JG: Right, but with that East Coast tour we just did, we were completely on our own. No tour manager or anything like that. In that situation, we normally make Brent [Mayes], our drummer, take care of everything. He’s the most responsible one. But even with him corralling us, we’d still show up to shows like 15 minutes before we were supposed to play. I’m especially terrible at being places at a certain time, so the nice thing about this England tour is that we have everything planned for us already. We have a tour manager and a merch person, and all our hotels are taken care of. We basically just have to show up. Plus we can all get into the pubs ... legally.
AVC: And this will be the first time out of the country for some of you, right?
JG: Yeah, it will be my first time out of the U.S., ever. So when people are asking us about the venues, we don’t really know them. I mean I know the Barrowlands in Glasgow, and like, Brixton Academy, which I know is going to be huge and terrifying. But I really prefer playing in front of big crowds. I’m more nervous playing in front of a small group of people I know than a thousand strangers. The bigger the crowd, the better I am.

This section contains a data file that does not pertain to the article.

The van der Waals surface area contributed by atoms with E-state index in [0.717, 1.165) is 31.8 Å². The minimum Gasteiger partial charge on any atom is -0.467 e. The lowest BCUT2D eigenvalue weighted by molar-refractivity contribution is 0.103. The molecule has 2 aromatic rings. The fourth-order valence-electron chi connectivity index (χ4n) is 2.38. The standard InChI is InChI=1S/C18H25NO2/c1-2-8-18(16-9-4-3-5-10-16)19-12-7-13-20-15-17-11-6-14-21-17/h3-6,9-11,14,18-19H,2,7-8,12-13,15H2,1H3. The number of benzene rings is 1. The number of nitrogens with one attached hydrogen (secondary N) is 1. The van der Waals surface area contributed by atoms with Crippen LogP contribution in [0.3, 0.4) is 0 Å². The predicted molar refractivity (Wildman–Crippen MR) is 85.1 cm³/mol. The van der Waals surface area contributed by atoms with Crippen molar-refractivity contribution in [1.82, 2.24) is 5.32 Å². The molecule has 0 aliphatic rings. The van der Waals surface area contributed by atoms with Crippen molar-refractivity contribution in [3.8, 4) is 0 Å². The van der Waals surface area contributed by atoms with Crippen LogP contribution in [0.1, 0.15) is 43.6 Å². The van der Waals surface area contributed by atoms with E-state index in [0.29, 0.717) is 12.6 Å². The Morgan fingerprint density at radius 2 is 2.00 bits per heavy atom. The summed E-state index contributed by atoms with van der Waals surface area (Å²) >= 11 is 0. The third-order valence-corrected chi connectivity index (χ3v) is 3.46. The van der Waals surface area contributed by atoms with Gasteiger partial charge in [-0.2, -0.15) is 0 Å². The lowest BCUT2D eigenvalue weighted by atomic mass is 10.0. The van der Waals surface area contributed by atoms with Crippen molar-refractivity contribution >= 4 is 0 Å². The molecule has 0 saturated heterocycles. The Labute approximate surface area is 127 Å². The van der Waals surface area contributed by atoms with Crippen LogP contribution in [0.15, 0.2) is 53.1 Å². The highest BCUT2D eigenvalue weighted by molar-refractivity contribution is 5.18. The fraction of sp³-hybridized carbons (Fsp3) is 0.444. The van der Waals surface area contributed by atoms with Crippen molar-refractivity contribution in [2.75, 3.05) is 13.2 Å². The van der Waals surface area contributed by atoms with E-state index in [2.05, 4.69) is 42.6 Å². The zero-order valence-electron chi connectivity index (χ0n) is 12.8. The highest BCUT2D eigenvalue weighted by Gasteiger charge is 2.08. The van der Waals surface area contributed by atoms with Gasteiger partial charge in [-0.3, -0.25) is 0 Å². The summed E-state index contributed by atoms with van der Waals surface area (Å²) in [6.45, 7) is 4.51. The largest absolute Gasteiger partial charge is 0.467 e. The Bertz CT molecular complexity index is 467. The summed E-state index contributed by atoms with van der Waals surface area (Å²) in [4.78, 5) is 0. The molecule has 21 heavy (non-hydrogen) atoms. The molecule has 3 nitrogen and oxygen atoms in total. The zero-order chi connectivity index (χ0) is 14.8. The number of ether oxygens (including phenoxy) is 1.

AVC: Well, that’s a good quality to have as a performer. So you’ll be in the U.K. when your new album, America Give Up, comes out? Or will you plan to do a homecoming show in the States?
JG: We will actually be in New York for the release, but we’ll play a lot of stuff from it on this tour. There are three songs from our EP on the new album, so people will recognize those, and then we’re working up a cover too.
AVC: Are you at liberty to say what that might be?